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    What is Safety Awareness

    Safety awareness is the habit of thinking about the chance that someone can get hurt before a
    task is started. Having policies and procedures is not enough. You need to make sure that
    everyone is aware of them and that they think about safety in everything they do. Safety
    awareness is making safety a priority in your workplace.

    Ideas to Build Safety Awareness

    o Entry Ways

    What does it look like when you walk into your workplace, as an employee or a
    customer?  What are the first things you see?  Is it related to production, quality, or

    First impressions matter. They are sending the message of what is important at that
    facility.  Safety, quality, and productivity are all equal, so each should have equal
    representation when walking in.

    This could be a safety mission statement, current goals, or even a safety message. 
    Whatever it is, there should be something and it should be the same size or quantity as
    the other business priorities.

    o Posters/Banners

    This is a given. When you say safety awareness, most people think of posters. 
    Definitely, don’t discount them.  They are a must-have.

    To make your safety posters most effective, only hang posters that are relevant to your
    operations, or to your employees, and change them frequently; weekly or monthly at a
    minimum.  If you have multiple poster locations, you can move the posters around.

    Changing the posters, or the locations, increases attention to the material.  Our brains
    like new things and the changeup will catch our attention.

    o Clear Markings and Signage

    All those yellow lines marking off walkways, storage areas, or aisles need to be visible
    and not worn away. All the warning plaques need to be legible. All signage needs to be
    in good condition.

    Many times, we put this signage up with great intentions, but then they are never
    replaced when needed.  Just normal wear and tear, exposure to the elements, will wear
    them out.  They should be on a regular inspection/replacement schedule.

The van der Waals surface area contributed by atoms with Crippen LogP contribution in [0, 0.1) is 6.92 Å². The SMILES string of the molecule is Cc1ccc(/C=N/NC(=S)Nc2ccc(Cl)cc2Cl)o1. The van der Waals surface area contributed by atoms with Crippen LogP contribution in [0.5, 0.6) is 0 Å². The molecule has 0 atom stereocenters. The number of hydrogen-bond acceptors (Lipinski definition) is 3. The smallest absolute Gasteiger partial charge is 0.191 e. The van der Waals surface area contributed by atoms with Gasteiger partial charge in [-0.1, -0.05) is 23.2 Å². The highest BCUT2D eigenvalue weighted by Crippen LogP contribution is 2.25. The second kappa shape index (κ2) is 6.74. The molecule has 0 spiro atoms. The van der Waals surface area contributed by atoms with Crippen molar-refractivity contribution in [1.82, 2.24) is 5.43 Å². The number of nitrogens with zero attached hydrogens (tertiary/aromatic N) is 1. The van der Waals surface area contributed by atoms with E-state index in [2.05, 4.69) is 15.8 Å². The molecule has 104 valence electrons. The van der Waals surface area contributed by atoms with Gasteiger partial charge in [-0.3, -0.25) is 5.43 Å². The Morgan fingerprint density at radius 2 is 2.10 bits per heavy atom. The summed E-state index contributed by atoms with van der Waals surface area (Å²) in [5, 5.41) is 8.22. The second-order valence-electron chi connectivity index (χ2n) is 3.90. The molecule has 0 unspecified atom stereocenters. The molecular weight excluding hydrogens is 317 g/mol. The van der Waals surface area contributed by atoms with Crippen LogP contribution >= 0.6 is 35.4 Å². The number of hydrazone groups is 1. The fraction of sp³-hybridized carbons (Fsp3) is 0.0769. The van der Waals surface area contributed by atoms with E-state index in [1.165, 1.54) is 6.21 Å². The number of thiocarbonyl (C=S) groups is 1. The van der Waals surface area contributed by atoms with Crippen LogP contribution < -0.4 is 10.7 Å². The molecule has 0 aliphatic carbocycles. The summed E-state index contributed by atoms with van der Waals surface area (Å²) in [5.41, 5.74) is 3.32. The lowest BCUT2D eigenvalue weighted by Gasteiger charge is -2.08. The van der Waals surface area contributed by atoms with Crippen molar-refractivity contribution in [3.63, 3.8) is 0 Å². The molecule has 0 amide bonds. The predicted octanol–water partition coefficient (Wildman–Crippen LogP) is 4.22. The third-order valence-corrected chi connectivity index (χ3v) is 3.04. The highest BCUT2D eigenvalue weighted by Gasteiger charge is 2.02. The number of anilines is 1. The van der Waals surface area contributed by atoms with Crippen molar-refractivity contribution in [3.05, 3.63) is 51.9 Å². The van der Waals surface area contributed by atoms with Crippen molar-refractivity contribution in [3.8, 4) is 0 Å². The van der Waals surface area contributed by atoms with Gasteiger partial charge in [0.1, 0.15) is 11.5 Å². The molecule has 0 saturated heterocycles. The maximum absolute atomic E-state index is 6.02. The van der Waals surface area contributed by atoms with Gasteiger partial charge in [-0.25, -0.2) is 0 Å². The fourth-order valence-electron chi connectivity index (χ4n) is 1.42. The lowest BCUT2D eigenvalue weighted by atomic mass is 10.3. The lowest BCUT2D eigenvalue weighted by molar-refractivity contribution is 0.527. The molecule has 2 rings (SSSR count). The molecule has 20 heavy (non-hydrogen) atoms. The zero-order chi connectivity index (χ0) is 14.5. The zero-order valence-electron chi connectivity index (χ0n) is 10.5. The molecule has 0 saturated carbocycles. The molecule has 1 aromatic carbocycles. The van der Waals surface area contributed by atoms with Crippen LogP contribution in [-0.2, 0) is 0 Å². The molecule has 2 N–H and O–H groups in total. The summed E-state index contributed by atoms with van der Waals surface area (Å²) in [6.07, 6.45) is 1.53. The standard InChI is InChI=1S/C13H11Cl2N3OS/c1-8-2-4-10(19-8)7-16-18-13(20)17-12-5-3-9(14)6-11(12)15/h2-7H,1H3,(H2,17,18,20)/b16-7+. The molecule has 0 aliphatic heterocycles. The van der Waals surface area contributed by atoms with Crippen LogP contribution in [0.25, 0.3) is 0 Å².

Poorly maintained safety signage sends the message that you don’t care.  It is the little
    things like this that matter the most when building safety awareness.

    o Talking Safety

    Safety should be discussed daily by the work team. This could be in the form of a pre-
    shift meeting or a daily toolbox talk. There are many ways to talk about safety
    throughout the day.  The key is that the safety talk has to come from members of
    management other than the safety manager.

    Employees follow their direct supervisors and managers more than the “safety guy.” 
    This is why the safety message must come from them.

    A great way to do this is by starting or ending every production-related conversation
    with safety.  Let’s say your supervisor needs to tell an employee to use the forklift to
    move a pallet.  During that conversation, they can throw in a specific reminder to
    operate the forklift safely; such as – keep your load low to the ground when traveling. 
    Super easy and works amazingly well to build safety awareness.

    o Surveys

    Don’t be afraid to ask your staff about their impression of your safety program, policies,
    or procedures. This feedback is valuable in many ways. It tells you what is working and
    what isn’t working and it sends the message that you care about them and their

    Setting up an employee survey can be done with a paper questionnaire, using
    computerized surveys (like Survey Monkey), or face-to-face with the answers recorded
    by another person.  The choices are limitless.

    If it is easy for the employees to do, they are more likely to do it.

    o Employee Involvement

    Include employees in every aspect of your safety program; from development to
    implementation, to review. Understand that including them in the process goes a long
    way in building safety awareness.

    o Proactive Safety Goals

    Most safety goals are reactive, based on the number of incidents. Proactive goals focus
    more on safety behaviors and stopping the causes of incidents.  When you get your staff
    focused on a specific safety goal, such as improving housekeeping in an area, you are
    building safety awareness.

    o PPE (Personal Protective Equipment)

    This should always be the last thing to consider. You might also be thinking the PPE is a